Despite being one of the four pillars of the country’s primary care system—numbering over 11,500 pharmacies across England [18], and nearly 56,000 pharmacists and over 24,000 pharmacy technicians across the UK [19]—incomparable research has been conducted among English pharmacists. One of the few such studies was the nationwide “Workforce Mental Health and Wellbeing Survey” conducted by the Royal Pharmaceutical Society (RPS) with the Pharmacist Support charity during the pandemic’s first wave [20]. The study results were startling: nearly a third (31%) of pharmacists reported that COVID-19 had impacted their mental health significantly but that 44% felt uncomfortable accessing employer- and NHS-funded occupational health services, citing confidentiality and trust, stigma and judgement, and their potential to harm their careers. Among this group not seeking support, those working in the community were most reluctant (51%), compared to those in general practice (46%) and hospital (31%).

In relation to their work, 72% reported the pandemic had negatively affected their mental health and wellbeing, manifesting as increased service demand, inadequate staffing, long hours and a lack of breaks and time off. Unsurprisingly, the overwhelming majority (89%) scored as being at high risk of burnout, one third (33%) had considered leaving their job, and 34% had considered leaving the profession. However, the most disarming finding was comparing the study results with pre-pandemic 2019 data, when 74% reported negative mental health and wellbeing from their work environment, and 80% scored being at high risk of burnout [21].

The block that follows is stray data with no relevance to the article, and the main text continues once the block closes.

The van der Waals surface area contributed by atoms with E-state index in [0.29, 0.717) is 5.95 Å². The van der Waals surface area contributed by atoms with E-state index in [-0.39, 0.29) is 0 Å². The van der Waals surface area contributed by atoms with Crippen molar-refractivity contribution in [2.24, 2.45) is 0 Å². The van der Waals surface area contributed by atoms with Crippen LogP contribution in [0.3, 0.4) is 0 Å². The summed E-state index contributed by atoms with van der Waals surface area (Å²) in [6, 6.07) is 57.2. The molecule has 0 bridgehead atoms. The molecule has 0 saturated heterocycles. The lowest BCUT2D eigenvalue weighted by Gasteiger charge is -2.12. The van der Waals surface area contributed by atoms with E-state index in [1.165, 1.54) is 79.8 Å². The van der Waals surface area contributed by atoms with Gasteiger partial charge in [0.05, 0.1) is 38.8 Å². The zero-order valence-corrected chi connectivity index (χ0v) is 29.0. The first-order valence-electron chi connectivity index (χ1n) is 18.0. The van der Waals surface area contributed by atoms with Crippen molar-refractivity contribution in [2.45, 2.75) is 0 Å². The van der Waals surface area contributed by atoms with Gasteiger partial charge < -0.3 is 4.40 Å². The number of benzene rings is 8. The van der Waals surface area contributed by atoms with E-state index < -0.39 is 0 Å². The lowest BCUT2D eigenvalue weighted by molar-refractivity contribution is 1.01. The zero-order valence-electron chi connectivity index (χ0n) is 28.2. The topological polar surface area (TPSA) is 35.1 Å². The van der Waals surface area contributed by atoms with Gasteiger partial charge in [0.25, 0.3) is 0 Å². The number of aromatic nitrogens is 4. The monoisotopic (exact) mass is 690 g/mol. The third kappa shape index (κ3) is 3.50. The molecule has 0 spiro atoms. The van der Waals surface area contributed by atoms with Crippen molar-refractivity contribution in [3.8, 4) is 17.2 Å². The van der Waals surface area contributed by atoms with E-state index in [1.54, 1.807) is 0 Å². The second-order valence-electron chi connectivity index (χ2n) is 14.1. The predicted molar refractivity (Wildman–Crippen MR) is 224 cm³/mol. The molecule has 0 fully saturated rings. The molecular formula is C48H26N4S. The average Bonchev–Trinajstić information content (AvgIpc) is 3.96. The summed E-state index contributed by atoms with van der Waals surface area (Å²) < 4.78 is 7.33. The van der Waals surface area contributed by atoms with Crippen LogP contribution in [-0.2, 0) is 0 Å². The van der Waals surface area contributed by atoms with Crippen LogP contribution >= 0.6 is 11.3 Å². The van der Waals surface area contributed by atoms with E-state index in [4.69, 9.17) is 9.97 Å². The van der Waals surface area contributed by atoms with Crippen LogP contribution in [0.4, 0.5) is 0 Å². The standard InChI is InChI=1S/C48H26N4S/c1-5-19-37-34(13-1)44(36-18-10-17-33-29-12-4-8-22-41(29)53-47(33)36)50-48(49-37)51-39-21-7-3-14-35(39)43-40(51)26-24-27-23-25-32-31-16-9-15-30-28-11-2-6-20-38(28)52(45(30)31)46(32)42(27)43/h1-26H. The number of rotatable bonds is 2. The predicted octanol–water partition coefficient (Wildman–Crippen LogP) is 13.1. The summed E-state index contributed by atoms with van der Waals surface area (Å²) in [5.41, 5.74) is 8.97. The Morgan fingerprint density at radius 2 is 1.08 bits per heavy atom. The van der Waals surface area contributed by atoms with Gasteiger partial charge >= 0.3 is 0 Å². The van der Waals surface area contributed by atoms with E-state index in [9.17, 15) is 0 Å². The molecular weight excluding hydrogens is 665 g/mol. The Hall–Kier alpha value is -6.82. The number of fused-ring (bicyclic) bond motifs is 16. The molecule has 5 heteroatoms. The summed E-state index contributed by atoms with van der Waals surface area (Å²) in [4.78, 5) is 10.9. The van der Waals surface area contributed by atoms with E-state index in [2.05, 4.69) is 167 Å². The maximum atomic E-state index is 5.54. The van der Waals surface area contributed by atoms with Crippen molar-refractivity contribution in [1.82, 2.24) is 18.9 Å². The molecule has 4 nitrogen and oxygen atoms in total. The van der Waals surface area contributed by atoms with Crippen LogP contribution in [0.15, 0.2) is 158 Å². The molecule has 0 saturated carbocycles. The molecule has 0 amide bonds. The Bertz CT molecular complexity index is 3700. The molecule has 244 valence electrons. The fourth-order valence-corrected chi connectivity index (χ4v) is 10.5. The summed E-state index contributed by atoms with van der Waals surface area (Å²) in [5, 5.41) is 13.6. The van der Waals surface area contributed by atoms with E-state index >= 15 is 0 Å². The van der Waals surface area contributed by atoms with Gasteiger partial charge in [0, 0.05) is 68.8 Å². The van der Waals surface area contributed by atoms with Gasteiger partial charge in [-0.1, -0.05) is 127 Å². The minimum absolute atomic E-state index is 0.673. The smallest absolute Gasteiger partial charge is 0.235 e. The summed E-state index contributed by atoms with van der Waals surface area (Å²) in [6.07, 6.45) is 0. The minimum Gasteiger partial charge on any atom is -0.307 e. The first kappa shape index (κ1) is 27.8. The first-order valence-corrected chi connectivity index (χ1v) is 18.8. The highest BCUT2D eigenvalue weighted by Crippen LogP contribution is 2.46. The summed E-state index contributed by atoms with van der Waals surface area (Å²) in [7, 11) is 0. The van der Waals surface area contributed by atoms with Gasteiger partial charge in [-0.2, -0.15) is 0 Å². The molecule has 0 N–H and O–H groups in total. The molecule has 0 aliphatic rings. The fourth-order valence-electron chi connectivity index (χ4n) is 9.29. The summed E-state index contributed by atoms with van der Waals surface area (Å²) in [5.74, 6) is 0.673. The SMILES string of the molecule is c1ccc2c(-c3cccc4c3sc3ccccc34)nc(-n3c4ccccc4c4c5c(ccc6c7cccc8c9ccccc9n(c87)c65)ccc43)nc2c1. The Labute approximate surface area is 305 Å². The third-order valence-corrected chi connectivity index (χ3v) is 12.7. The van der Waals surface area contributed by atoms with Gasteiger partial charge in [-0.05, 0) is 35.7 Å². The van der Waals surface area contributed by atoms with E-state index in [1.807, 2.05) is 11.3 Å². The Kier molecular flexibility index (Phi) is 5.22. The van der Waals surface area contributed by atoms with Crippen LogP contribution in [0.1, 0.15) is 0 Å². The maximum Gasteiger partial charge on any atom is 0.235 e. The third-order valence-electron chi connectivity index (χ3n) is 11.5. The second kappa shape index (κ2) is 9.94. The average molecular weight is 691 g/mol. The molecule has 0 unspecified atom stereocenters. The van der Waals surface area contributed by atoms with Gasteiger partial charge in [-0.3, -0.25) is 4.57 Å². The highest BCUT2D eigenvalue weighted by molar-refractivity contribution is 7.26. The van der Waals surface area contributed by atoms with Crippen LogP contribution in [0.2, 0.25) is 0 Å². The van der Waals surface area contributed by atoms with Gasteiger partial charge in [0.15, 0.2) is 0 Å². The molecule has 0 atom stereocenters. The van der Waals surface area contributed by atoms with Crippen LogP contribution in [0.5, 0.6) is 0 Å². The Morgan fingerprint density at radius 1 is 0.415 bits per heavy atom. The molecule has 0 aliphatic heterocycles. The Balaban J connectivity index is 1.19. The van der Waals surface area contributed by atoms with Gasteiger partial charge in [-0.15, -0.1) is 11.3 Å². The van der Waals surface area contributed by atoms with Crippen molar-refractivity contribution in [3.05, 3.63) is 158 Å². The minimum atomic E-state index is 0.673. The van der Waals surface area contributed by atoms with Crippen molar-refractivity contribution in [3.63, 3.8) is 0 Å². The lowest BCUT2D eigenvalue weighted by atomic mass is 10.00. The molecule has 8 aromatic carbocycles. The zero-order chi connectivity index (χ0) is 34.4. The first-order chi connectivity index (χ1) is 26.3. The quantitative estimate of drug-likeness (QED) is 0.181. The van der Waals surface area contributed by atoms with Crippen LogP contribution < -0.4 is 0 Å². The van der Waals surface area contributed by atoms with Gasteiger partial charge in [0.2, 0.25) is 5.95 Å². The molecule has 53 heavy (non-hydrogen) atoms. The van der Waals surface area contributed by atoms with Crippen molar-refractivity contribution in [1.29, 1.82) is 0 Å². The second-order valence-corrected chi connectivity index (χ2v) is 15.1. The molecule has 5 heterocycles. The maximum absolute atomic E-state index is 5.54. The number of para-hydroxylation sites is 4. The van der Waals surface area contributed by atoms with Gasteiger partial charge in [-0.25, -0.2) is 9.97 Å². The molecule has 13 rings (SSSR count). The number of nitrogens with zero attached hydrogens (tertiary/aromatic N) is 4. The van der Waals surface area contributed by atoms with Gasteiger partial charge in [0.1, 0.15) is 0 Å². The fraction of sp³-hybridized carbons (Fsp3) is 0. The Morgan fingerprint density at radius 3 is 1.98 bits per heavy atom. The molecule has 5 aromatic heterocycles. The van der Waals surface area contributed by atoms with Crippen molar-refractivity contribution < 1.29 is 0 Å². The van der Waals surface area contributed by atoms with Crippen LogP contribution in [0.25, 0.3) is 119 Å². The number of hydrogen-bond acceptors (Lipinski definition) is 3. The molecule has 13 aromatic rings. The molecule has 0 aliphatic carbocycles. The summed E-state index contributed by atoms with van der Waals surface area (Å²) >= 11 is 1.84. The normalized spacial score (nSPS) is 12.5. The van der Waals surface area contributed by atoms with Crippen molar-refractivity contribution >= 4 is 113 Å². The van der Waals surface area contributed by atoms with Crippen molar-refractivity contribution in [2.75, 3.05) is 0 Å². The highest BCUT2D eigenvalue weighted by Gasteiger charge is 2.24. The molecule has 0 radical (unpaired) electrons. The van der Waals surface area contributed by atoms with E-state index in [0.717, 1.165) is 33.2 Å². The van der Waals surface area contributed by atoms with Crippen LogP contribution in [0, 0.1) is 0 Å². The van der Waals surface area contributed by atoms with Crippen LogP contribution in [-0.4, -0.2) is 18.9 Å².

The broadly consistent personal and occupational stress and burnout found among English pharmacists appears embedded in the profession’s self-perception of being “little more than glorified retailers,” their role within the healthcare sector often “downplayed and even underplayed” [22]. This stands in contrast to the general public’s positive view of the profession (89% in one study) as “essential” during the pandemic, adapting well to the virus, offering a “good patient service” and going “above and beyond” [23]. It is also linked to the precarious financial health of many pharmacies—with three-quarters anticipated to be loss-making within four years—arising from the 2016 funding cuts they received and the current settlement of 5 years’ flat funding [24].